crts.JPG
 

Ron DeGenaro

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In Illinois and Indiana:

Elgin, Joliet and Eastern Railway

Waukegan & Southwestern Railway

Chicago, Lake Shore & Eastern Railway
 

Buchaneer

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Photo of Alexander J Cameron with what looks like a prize-winning bull, possibly taken at the Calgary Stampede and Exhibition Show in the 1920s, Alec is wearing his pocket watch with chain and fob.

AJ Cameron with prize-winning bull.jpg
 

Buchaneer

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Canadian Pacific Railway Company, Train Order No. 24 from Moose Jaw, Saskatchewan dispatching office, dated September 15, 1899, instructing Conductor Cameron on train No. 353 to run special from Broadview, Saskatchewan Mile 130 to Brandon, Manitoba Mile 1. cross up (pass?) Conductor Dawson on No. 357 special at Burrows, Saskatchewan, 21 miles east at mile 110 and to hold at Fleming at Mile 77 and look out for stock special, allowing and allow to pass, when overtaken, train orders signed by Cameron on the bottom to acknowledge receipt of same.

These train orders were nicknamed "flimsy's" because of the onion skin thin paper, they were typed or transcribed on by the telegraphers.

AJ Cameron CPR train order 1889.jpg
 

Buchaneer

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Canadian Pacific Railway Company Form 1572. No. 1630, Winnipeg September 6, 1899, stating "The following named employee was examined as to his knowledge of the construction and operation of the (a) Westinghouse Automatic Air Brake" A Cameron, Occupation: Brakeman, General Average Proficiency: 5 Good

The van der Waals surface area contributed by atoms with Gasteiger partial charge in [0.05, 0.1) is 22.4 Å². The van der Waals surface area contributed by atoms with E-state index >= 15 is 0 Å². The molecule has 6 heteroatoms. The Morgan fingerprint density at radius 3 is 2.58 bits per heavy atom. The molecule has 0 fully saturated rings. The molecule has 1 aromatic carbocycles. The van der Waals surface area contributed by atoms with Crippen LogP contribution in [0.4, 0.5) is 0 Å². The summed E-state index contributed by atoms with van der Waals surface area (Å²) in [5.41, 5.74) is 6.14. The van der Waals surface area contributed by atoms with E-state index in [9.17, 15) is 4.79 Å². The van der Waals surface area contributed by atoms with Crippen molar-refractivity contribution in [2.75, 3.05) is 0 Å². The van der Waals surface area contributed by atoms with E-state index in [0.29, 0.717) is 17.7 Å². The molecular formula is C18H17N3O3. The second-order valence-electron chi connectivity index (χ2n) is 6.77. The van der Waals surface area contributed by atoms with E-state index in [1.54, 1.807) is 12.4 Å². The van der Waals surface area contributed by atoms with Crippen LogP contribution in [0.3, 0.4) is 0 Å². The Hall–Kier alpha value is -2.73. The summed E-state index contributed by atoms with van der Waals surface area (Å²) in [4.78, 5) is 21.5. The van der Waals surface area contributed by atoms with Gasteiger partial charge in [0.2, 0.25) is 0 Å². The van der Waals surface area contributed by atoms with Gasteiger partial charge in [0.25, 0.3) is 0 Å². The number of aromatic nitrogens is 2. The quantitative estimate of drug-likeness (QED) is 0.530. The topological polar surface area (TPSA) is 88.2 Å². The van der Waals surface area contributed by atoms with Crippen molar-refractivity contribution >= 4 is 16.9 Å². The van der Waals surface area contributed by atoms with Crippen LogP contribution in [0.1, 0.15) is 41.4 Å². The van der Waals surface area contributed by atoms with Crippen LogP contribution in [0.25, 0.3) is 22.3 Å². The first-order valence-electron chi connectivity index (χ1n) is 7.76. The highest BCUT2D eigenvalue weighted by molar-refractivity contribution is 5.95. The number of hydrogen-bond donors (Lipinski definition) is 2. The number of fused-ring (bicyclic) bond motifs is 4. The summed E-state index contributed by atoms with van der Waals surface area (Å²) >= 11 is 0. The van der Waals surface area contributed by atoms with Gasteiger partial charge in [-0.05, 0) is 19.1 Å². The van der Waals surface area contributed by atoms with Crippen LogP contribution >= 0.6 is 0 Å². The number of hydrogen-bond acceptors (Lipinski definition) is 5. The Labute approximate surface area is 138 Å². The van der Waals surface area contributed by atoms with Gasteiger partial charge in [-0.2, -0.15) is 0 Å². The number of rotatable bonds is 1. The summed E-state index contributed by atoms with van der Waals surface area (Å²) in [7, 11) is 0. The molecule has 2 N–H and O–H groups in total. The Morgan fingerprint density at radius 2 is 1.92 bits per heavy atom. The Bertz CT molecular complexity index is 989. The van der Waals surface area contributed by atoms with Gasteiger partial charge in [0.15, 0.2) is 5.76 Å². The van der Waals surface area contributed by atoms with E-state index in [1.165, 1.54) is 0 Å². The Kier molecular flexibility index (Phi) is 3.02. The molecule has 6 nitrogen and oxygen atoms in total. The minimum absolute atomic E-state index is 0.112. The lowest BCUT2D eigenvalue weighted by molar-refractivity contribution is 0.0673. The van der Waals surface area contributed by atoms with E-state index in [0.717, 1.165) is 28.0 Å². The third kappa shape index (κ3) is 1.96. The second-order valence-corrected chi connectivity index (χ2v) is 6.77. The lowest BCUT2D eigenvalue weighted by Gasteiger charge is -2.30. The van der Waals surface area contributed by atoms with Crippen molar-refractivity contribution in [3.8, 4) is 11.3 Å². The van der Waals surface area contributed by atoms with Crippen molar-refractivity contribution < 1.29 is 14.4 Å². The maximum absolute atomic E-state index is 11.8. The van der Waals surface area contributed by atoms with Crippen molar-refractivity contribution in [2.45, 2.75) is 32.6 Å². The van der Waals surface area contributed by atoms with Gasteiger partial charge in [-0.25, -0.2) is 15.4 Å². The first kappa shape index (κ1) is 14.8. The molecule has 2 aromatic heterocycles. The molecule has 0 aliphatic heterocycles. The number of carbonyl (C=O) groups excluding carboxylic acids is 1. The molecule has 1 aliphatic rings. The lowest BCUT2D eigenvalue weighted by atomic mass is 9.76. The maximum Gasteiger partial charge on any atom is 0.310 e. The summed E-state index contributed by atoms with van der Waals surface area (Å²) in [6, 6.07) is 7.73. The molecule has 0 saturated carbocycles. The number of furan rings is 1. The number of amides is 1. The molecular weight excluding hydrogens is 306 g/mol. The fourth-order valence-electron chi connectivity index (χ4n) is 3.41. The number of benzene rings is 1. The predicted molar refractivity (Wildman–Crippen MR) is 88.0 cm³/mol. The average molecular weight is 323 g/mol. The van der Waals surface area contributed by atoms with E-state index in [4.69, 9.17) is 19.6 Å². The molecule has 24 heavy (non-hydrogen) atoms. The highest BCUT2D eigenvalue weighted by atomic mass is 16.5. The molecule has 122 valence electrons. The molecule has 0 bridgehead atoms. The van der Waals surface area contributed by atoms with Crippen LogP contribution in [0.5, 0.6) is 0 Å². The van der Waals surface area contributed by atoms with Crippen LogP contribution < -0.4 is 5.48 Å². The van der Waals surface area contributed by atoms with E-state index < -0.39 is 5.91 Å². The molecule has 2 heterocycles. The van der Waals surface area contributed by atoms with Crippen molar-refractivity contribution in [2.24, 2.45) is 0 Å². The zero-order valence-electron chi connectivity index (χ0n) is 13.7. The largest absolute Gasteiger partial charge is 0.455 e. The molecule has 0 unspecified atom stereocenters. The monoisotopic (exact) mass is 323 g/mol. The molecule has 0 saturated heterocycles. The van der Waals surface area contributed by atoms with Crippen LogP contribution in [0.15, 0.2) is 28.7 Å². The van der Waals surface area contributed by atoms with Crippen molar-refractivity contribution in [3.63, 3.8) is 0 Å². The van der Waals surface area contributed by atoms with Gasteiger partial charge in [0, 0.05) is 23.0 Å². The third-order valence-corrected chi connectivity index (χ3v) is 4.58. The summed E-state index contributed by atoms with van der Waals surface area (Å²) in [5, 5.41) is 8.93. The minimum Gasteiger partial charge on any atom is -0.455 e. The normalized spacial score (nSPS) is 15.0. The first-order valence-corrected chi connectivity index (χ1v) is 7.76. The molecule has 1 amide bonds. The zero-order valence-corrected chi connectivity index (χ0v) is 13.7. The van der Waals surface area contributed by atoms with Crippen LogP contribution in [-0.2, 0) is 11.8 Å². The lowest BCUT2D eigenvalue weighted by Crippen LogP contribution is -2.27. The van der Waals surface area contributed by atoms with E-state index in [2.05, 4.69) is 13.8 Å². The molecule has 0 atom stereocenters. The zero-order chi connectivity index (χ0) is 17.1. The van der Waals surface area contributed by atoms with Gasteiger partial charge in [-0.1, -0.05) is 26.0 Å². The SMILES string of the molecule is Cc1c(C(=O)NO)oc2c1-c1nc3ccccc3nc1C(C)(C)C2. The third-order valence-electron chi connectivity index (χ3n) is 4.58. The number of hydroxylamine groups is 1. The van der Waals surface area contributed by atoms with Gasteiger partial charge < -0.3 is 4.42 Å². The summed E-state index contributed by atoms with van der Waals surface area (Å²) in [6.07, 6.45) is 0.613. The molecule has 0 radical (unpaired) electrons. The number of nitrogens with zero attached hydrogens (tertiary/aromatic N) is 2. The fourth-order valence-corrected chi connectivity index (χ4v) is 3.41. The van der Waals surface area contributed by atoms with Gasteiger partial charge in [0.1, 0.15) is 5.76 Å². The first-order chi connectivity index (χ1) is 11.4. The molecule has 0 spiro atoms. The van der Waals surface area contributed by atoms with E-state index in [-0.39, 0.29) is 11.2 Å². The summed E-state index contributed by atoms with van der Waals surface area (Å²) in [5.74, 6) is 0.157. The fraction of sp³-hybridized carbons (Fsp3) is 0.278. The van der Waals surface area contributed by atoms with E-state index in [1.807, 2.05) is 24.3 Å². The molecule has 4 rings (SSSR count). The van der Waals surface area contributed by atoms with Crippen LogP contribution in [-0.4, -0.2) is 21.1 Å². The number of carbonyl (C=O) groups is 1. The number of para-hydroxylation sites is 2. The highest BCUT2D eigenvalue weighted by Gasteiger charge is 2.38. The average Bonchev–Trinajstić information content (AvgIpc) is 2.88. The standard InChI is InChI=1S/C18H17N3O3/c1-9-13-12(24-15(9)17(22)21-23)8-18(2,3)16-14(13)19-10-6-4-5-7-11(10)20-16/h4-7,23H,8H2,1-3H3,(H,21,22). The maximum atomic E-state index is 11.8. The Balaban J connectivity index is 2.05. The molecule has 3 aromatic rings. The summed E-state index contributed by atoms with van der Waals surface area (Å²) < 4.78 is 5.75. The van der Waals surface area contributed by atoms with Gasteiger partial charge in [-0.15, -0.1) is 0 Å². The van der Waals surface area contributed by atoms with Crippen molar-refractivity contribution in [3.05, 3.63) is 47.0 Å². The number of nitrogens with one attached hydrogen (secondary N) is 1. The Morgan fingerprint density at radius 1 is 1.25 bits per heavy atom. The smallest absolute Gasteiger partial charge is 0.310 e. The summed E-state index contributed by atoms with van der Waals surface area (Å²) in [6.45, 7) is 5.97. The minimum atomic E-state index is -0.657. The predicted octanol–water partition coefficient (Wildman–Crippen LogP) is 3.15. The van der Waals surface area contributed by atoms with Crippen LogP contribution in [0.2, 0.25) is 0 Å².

AJ Cameron CPR air brake qualification 1899.jpg
 

Buchaneer

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Booklet "Rates of Pay And Rules Governing Conditions of Conductors, Baggage, Brakemen, and Yardmen. Central and Western Divisions Canadian Pacific Railway. Effective August 1, 1903. Passenger Conductors were allowed to make 5800 miles per month and were paid a salary of $125 in 2015, currency $3780 per year Passenger Baggage were paid 58% of Conductors, wages that paid them $1959 a year. Passenger Trainman were paid 53% of Conductors, wages that worked out to $1790 a year.

Through Freight and Wayfreight Conductors were paid $3.45 and $3.80 per hundred miles and were allowed to make 2800 miles a month. This worked out to $1159 for Through Freight Conductors and $1276 for Wayfreight Conductors in a year. Through Freight And Wayfreight Brakeman were paid $2.35 and $2.60 per hundred miles and had the same mile limitation per month as Conductors, so Brakemen in through freight service made $789 a year and on Wayfreights $873 a year.

AJ Cameron CPR rates of pay book 1903.jpg AJ Cameron CPR Rates of Pay Passenger Page-7.jpg AJ Cameron CPR Rates of Pay Freight Page-8 Rules Page-9.jpg AJ Cameron CPR Rates of Pay & Rules August 1, 1903.jpg
 

Buchaneer

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Canadian Pacific Railway Company Form 1572. No. 1630, Winnipeg September 6, 1899, stating "The following named employee was examined as to his knowledge of the construction and operation of the (a) Westinghouse Automatic Air Brake" A Cameron, Occupation: Brakeman, General Average Proficiency: 5 Good

226266.jpg